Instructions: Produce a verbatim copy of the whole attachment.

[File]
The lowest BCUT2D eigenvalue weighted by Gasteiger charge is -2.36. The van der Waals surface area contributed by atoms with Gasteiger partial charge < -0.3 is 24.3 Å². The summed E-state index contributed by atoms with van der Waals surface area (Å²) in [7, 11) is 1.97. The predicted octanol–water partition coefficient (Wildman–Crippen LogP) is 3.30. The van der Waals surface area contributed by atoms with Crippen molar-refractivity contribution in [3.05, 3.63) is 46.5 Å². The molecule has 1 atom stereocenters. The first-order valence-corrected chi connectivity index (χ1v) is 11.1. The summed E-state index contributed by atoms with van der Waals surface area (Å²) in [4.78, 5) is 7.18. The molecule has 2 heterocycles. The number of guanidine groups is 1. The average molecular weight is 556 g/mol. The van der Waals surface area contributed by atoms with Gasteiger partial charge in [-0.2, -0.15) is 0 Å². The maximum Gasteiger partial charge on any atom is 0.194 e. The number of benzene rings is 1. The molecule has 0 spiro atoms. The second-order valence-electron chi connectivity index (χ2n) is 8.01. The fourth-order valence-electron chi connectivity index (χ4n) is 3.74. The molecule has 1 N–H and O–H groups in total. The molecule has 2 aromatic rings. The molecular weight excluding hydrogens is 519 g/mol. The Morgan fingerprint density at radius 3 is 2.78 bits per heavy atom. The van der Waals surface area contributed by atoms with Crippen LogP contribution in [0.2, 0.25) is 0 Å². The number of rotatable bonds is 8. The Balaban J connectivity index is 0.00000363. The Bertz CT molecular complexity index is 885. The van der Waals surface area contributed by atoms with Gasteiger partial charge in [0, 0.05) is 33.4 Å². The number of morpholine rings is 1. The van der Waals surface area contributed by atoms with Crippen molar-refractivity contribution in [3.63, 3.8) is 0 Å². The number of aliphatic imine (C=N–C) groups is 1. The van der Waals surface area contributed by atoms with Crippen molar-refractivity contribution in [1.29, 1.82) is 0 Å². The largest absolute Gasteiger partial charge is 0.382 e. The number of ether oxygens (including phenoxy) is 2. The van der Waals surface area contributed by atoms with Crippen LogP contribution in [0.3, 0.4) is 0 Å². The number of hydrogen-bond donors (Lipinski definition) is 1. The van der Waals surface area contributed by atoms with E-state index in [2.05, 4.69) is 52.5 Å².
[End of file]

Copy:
The lowest BCUT2D eigenvalue weighted by Gasteiger charge is -2.36. The van der Waals surface area contributed by atoms with Gasteiger partial charge < -0.3 is 24.3 Å². The summed E-state index contributed by atoms with van der Waals surface area (Å²) in [7, 11) is 1.97. The predicted octanol–water partition coefficient (Wildman–Crippen LogP) is 3.30. The van der Waals surface area contributed by atoms with Crippen molar-refractivity contribution in [3.05, 3.63) is 46.5 Å². The molecule has 1 atom stereocenters. The first-order valence-corrected chi connectivity index (χ1v) is 11.1. The summed E-state index contributed by atoms with van der Waals surface area (Å²) in [4.78, 5) is 7.18. The molecule has 2 heterocycles. The number of guanidine groups is 1. The average molecular weight is 556 g/mol. The van der Waals surface area contributed by atoms with Gasteiger partial charge in [-0.2, -0.15) is 0 Å². The maximum Gasteiger partial charge on any atom is 0.194 e. The number of benzene rings is 1. The molecule has 0 spiro atoms. The second-order valence-electron chi connectivity index (χ2n) is 8.01. The fourth-order valence-electron chi connectivity index (χ4n) is 3.74. The molecule has 1 N–H and O–H groups in total. The molecule has 2 aromatic rings. The molecular weight excluding hydrogens is 519 g/mol. The Morgan fingerprint density at radius 3 is 2.78 bits per heavy atom. The van der Waals surface area contributed by atoms with Crippen LogP contribution in [0.2, 0.25) is 0 Å². The number of rotatable bonds is 8. The Balaban J connectivity index is 0.00000363. The Bertz CT molecular complexity index is 885. The van der Waals surface area contributed by atoms with Gasteiger partial charge in [0, 0.05) is 33.4 Å². The number of morpholine rings is 1. The van der Waals surface area contributed by atoms with Crippen molar-refractivity contribution in [3.63, 3.8) is 0 Å². The number of aliphatic imine (C=N–C) groups is 1. The van der Waals surface area contributed by atoms with Crippen molar-refractivity contribution in [1.29, 1.82) is 0 Å². The largest absolute Gasteiger partial charge is 0.382 e. The number of ether oxygens (including phenoxy) is 2. The van der Waals surface area contributed by atoms with Crippen LogP contribution in [0.3, 0.4) is 0 Å². The number of hydrogen-bond donors (Lipinski definition) is 1. The van der Waals surface area contributed by atoms with E-state index in [2.05, 4.69) is 52.5 Å².